Wikipedia loses editors: Crowdsourcing reality check?

The moral of the story: If a product is too hard or frustrating to use, or there are too many barriers to entry, people will turn away

Wikipedia, the online encyclopedia built on the backs of a seemingly never-ending supply of free labor, is in a bit of a bind: Many contributors are throwing in the towel. As reported in a page one story in Monday's Wall Street Journal, "unprecedented numbers of the millions of online volunteers who write, edit and police it are quitting." And, the article adds, not enough new blood is coming online to replace the quitters.

While it may be tempting to view this as a failure of the "crowdsourcing" model, the article hints at another issue that has bedeviled software for decades: Barriers to entry increasing to the point where users no longer want to use it. Wikipedia's obscure markup language has always been a turnoff for new contributors, but the introduction of various rules over the years to counteract spam, vandalism, conflicts of interest and other problems has made contributing even minor updates an exercise in frustration. Try linking to a blog containing more information on the subject at hand, or creating an entry for a topic or person that is not yet included in Wikipedia. If the contribution isn't blocked or changed, there's a good chance it will be deleted by overzealous editors who think it's not worthy of inclusion (see "Deletionpedia: Where Wikipedia entries go to die"). The Wall Street Journal notes that dealing with the angry debates over certain articles can wear down even experienced editors. It's not at all surprising that many people simply say, why bother?

But is this situation really much different than the frustrations people encounter with other kinds of software that are difficult to understand or operate, or present other barriers to entry? Marc Benioff's book Behind The Cloud cites an old Gartner research stat that claimed 65% of Siebel licenses were never used. The implication: The Siebel CRM applications were too hard to install and too hard to use, so many people didn't even try.

One doesn't have to look far for other examples. Who in your office has actually figured out how to use the advanced features of Lotus Notes or Microsoft Word? How many people in your circle of friends have given up trying to update their antivirus software or device drivers because the stupid installation disc is nowhere to be found?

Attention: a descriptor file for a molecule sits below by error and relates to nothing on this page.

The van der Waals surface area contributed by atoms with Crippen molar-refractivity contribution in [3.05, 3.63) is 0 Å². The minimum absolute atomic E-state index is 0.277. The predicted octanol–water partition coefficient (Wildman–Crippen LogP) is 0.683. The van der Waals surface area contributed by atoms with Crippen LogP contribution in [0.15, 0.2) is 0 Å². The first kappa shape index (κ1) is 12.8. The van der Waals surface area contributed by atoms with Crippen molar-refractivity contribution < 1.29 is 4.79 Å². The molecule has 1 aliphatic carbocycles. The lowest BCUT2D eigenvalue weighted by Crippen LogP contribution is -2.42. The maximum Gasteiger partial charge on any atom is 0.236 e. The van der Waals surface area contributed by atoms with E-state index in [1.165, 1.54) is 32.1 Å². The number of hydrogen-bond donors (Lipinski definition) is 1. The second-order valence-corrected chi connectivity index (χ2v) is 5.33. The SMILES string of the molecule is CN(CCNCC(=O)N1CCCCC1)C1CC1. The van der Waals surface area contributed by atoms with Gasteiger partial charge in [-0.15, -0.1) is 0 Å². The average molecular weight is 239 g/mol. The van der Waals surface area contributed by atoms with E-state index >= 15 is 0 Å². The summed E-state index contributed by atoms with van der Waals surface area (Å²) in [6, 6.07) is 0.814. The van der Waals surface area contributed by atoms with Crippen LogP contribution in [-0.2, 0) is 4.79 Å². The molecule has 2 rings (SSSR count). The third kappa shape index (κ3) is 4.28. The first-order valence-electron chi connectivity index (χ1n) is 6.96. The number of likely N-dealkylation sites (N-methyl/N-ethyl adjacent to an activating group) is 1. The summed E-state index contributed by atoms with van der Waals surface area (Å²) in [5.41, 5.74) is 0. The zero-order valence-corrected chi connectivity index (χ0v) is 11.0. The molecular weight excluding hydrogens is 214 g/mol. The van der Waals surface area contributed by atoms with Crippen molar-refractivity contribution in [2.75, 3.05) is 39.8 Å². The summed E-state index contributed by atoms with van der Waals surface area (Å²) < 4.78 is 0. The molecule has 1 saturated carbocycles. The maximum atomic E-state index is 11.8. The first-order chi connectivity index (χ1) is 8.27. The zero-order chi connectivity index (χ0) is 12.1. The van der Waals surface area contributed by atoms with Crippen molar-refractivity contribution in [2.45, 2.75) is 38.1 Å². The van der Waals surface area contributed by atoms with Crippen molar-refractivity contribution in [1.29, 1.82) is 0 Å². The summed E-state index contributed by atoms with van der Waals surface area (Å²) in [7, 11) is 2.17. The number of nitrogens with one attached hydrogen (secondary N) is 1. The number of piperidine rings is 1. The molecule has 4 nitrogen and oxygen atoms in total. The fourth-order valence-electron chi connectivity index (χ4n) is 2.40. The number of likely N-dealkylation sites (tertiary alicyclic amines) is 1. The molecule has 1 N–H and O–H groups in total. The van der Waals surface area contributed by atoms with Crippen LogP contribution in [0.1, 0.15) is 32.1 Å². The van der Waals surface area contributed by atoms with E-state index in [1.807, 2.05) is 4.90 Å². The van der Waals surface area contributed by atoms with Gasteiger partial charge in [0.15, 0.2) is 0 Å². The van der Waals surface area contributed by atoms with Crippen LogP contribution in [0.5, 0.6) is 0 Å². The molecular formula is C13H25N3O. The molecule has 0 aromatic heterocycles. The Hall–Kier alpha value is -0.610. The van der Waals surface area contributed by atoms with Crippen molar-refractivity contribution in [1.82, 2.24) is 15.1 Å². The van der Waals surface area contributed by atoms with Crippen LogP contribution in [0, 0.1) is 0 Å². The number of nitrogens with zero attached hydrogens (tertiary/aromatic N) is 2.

The moral of the story: If a product is too hard or frustrating to use, or there are too many barriers to entry, people will turn away -- or turn to something else. Apple's successes with iTunes, the iPod, and now the iPhone are proof that easy-to-use software and hardware not only can attract new users, but also can leave established competitors in the dust. Wikipedia is fortunate in that there isn't any other broadly focused online encyclopedia that offers a better experience for contributions. But if Google figures out a way to supercharge its languishing Knol service -- or Wikipedia's PageRank value declines in Google searches -- there might be an opening for an alternative service to flourish.

Sources and research: Wall Street Journal, Behind The Cloud,

Follow Ian on Twitter at Industry Standard updates and asides are available at and in our newsletters. You can also join our Industry Standard Facebook page and LinkedIn group.

Join the Good Gear Guide newsletter!

Error: Please check your email address.

Tags crowdsourcingwikipedia

Our Back to Business guide highlights the best products for you to boost your productivity at home, on the road, at the office, or in the classroom.

Keep up with the latest tech news, reviews and previews by subscribing to the Good Gear Guide newsletter.

Ian Lamont

The Industry Standard
Show Comments

Most Popular Reviews

Latest News Articles


PCW Evaluation Team

Azadeh Williams

HP OfficeJet Pro 8730

A smarter way to print for busy small business owners, combining speedy printing with scanning and copying, making it easier to produce high quality documents and images at a touch of a button.

Andrew Grant

HP OfficeJet Pro 8730

I've had a multifunction printer in the office going on 10 years now. It was a neat bit of kit back in the day -- print, copy, scan, fax -- when printing over WiFi felt a bit like magic. It’s seen better days though and an upgrade’s well overdue. This HP OfficeJet Pro 8730 looks like it ticks all the same boxes: print, copy, scan, and fax. (Really? Does anyone fax anything any more? I guess it's good to know the facility’s there, just in case.) Printing over WiFi is more-or- less standard these days.

Ed Dawson

HP OfficeJet Pro 8730

As a freelance writer who is always on the go, I like my technology to be both efficient and effective so I can do my job well. The HP OfficeJet Pro 8730 Inkjet Printer ticks all the boxes in terms of form factor, performance and user interface.

Michael Hargreaves

Windows 10 for Business / Dell XPS 13

I’d happily recommend this touchscreen laptop and Windows 10 as a great way to get serious work done at a desk or on the road.

Aysha Strobbe

Windows 10 / HP Spectre x360

Ultimately, I think the Windows 10 environment is excellent for me as it caters for so many different uses. The inclusion of the Xbox app is also great for when you need some downtime too!

Mark Escubio

Windows 10 / Lenovo Yoga 910

For me, the Xbox Play Anywhere is a great new feature as it allows you to play your current Xbox games with higher resolutions and better graphics without forking out extra cash for another copy. Although available titles are still scarce, but I’m sure it will grow in time.

Featured Content

Latest Jobs

Don’t have an account? Sign up here

Don't have an account? Sign up now

Forgot password?